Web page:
Submission Date


Document Type

Paper- Restricted to Campus Access



Faculty Mentor

Rebecca Lyczak


Presented during the 25th Annual Summer Fellows Symposium, July 21, 2023 at Ursinus College.

This research was conducted at Ursinus College during Summer Fellows 2023 under the direction of Dr. Rebecca Lyczak. Funding for this research was provided by the National Institute of Health, grant R15GM110615.

Project Description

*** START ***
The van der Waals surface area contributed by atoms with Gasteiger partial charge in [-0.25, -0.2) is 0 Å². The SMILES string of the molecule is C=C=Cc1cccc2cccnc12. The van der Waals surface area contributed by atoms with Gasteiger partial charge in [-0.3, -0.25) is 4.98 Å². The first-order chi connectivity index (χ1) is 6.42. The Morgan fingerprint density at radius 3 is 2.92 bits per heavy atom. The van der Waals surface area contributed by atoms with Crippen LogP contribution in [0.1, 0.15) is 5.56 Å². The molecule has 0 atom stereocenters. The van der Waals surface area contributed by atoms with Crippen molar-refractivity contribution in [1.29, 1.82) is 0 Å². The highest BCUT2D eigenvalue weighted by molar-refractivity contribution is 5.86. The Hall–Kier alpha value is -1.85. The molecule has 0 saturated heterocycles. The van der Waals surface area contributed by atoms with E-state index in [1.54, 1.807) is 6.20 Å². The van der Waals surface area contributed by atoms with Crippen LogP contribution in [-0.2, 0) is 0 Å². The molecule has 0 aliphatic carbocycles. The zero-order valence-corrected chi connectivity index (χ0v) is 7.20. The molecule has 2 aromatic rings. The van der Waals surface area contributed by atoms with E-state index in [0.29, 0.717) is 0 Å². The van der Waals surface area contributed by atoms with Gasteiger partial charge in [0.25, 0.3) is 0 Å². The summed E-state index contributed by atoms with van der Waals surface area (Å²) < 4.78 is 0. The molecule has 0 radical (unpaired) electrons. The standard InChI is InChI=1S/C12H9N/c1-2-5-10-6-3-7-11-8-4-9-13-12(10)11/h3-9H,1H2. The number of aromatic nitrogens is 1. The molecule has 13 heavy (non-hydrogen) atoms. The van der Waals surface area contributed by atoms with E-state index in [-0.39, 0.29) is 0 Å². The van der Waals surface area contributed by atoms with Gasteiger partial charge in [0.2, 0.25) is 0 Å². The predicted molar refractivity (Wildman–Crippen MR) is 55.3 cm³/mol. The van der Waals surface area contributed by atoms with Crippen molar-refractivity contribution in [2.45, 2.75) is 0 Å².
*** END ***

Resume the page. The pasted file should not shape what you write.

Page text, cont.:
Caenorhabditis elegans are transparent nematodes often used as model organisms. Their fully sequenced genome, simple organ systems, and high fecundity make them ideal for studying protein interactions. PAM-1 is a puromycin sensitive aminopeptidase that acts as a cell cycle regulating protein. Specifically, PAM-1 regulates oocyte maturation and polarity establishment. Mutations in the pam-1 gene cause infertility, defects in polarity establishment, and abnormal progressions of meiosis and mitosis. The mechanisms through which these phenotypes are produced remain unclear. PAM-1 is of interest because puromycin sensitive aminopeptidases are highly conserved across the animal phylum, but how they function remains unclear. In humans, PAM-1 is homologous to a puromycin sensitive aminopeptidase called the NPEPPS protein. This protein is believed to play a protective role in neurological diseases such as Alzheimer’s disease. This summer I have been investigating protein interactions between PAM-1 and other proteins involved in oocyte maturation and embryogenesis in wildtype worms and pam-1 mutants via RNA interference and Western blots. Two specific proteins I am investigating are CDC-25.1 and MBK-2. CDC-25.1 dephosphorylates the maturating promoting factor in C. elegans oocytes, allowing oocytes to mature and become fertilized. Phosphorylation of the Minibrain kinase 2 (MBK-2), homologous to human dual-specificity tyrosine phosphorylation kinase 2 (DYRK2), is required for proper meiotic cell cycle progression in C. elegans. I am interested in investigating whether PAM-1 interacts with either of these proteins. If so, this would propose an explanation as to why the phenotypes seen in pam-1 mutants are observed.


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